Certifying an electronic logging device comes at a cost, and no one knows that better than the ELD suppliers themselves.
But as Canada’s federally regulated fleets move ever closer to a June 12 deadline that will require such devices, those who want to serve the market will need their technology approved by FPInnovations.
“This certification process is not free,” Omnitracs vice-president – regulatory affairs Mike Ahart stressed during a recent webinar on the issue. “For each ELD it’s going to cost the ELD provider between $40,000 and $60,000 to get the device certified. Every single device has to be certified.”
The costs don’t end there, either. Each year, 25% of the ELDs will have to be retested. Suppliers will have to pay $12,000 to $25,000 per model for that work.
“The ELD is all the components. It’s the telematics device that connects to the ECM. It’s any middle tablet, or the OS for a middle tablet solution, and it’s the back office solution. All comprise the ELD and those components together make up one certification,” says Florence Dougherty, director – product management.
It will be an undeniable barrier for some smaller device suppliers who serve the U.S. market. South of the border truckers can choose from close to hundreds of ELD options, but each is self-certified as meeting technical standards. No third-party testing is required.
No devices have been certified as meeting the Canadian standard so far. And FPInnovations is the only testing body approved to do the work.
Costs for carriers
ELD users can expect some initial costs of their own, and not just in the form of the price tag on the technology itself.
Tim O’Brien, director of safety, compliance and recruitment for Pride Group Logistics, praises the capabilities that can be realized with ELDs. But introducing them to the fleet involved a coordinated effort involving multiple departments from operations teams, to dispatchers, maintenance teams, and installers.
“Don’t just think the safety department will do it,” he said during the webinar. “You’ve got to really engage everyone at the fleet.”
The hands-on training involved no more than three to six drivers at a time.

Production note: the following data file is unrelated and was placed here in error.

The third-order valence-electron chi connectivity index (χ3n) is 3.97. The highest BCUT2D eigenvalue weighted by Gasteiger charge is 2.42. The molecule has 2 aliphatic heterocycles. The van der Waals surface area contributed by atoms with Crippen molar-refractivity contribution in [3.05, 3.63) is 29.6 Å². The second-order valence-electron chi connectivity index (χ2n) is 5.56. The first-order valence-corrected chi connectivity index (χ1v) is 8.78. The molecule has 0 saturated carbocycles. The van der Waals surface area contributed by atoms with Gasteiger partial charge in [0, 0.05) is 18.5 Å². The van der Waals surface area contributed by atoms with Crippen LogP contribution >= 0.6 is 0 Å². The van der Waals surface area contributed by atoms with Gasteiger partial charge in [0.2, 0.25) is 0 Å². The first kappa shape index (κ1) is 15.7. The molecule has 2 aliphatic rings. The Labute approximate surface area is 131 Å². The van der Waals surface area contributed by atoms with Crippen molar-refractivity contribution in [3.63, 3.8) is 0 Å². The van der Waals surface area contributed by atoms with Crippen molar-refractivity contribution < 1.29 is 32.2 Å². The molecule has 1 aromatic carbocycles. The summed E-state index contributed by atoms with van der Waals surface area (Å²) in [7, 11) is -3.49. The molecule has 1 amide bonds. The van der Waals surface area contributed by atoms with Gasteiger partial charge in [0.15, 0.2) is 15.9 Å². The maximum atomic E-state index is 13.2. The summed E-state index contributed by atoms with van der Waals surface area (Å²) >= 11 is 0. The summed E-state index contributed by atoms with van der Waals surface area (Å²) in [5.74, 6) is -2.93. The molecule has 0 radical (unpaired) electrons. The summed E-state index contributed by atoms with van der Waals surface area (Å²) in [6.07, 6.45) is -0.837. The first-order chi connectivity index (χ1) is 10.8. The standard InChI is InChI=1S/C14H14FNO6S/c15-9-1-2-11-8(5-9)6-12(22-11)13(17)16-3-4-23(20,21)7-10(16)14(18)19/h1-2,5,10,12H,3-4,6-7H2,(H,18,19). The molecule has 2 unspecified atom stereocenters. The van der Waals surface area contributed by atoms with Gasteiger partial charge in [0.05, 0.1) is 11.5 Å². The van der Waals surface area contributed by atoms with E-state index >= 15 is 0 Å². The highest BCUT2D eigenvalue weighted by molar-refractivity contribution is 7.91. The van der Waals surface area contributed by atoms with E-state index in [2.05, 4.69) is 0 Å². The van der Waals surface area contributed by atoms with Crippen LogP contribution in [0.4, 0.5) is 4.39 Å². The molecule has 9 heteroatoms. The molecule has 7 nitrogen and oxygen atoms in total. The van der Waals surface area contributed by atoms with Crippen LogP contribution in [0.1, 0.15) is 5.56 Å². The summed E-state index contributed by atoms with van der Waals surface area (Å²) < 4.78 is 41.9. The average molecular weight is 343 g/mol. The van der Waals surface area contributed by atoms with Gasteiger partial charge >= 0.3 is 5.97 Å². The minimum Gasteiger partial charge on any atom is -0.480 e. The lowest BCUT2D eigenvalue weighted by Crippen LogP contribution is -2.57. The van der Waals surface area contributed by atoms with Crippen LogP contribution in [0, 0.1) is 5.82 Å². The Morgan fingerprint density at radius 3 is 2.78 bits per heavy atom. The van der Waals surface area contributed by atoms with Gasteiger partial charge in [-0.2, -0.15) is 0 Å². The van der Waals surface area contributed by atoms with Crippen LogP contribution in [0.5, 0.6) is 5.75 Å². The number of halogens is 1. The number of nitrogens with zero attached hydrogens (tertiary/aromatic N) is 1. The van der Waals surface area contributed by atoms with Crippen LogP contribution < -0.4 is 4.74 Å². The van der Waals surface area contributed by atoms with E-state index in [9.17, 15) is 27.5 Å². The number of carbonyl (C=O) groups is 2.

Don’t delay investments
“You really need to come up with a plan,” O’Brien says. “If carriers are out there saying, ‘Ah, we’ll just wait a month or two, we’ll figure it out as it becomes closer,’ it’s here and it’s too late [to delay].”
“Transport Canada has indicated that they have every intention to move forward with the mandate on June 12,” Ahart says. While there has been “chatter” calling for deferrals or some form of soft enforcement, there has been no movement to date.
It is possible to move forward with investments now if suppliers commit to meeting any mandate.
Omnitracs, for example, will be pushing required updates over the air and in stages to prepare equipment for the June 12 demands, Dougherty says.
Canada vs. U.S. devices
There are clear differences between U.S. ELDs and those that will meet the Canadian requirements.
Look no further than the way data is transferred at the roadside. In Canada, PDFs and .csv files will be transferred by encrypted emails. In the U.S. the data is transferred through an eROD (electronic record of duty status).
Canadian ELDs will also incorporate the Hours of Service rules themselves, triggering warnings 30 minutes before a truck driver reaches their limit in duty status or hours.
“Drivers must also have the ability to change their operating zone or jurisdictions,” Ahart adds, referring to those who cross the Canada-U.S. border, or travel across the 60th parallel. “In the past, a lot of motor carriers used to like to handle that themselves and not give that to the driver.”
At most, the carrier can propose an edit. A driver would have to make the decision.
Neither will it be possible to edit drive time — even if it’s a mistake.
“Once it’s recorded it can’t be edited,” Ahart says. “They have to stop and think about what they’re doing.”
There will be differences in yard moves as well.
While U.S. ELDs will automatically shift to a yard move after a key cycles, drivers will have to reconfirm that status in Canada, much like they do when moving a bobtail tractor under personal conveyance rules. And once someone in the midst of a yard move travels faster than 32 km/h, the ELD will automatically shift to a driving mode.
“All movement of a commercial vehicle with an ELD installed is going to be recorded by the ELD. So if somebody moves a vehicle where a driver has not authenticated into an ELD, all these movements will be recorded as an unidentified driving segment,” Ahart says.
“Drivers have to slow down and understand purposely what they intend to do with their duty status.”
Pride Group Logistics has addressed some underlying needs by giving maintenance personnel driver IDs, which they use to log into the truck to avoid “unassigned driving” time.
Who needs an ELD?
Not everyone will need to use an ELD, like those who operate within 160 km of their terminal each day. But just one regional trip beyond that will require an ELD to be used.
“If a driver is required to break 160 air [kilometer] radius, they’re going to have to be on an ELD. That’s just the way it’s done. There’s no exemptions,” Ahart says.
Not even if the equipment is being moved just a little further to get to a garage.
“It’s not a question of over-the-road or short haul or LTL.”
Despite the challenges, O’Brien knows ELDs offer plenty of benefits.
Even in a shorthaul operation, fleets can use them in the name of managing risk, and helping drivers track their time in the name of compensation, he says.
“The technology in these systems is amazing and you can pull anything from unproductive idles, short idles, fuel consumption,” he adds.
“You’ve got to think outside the box.”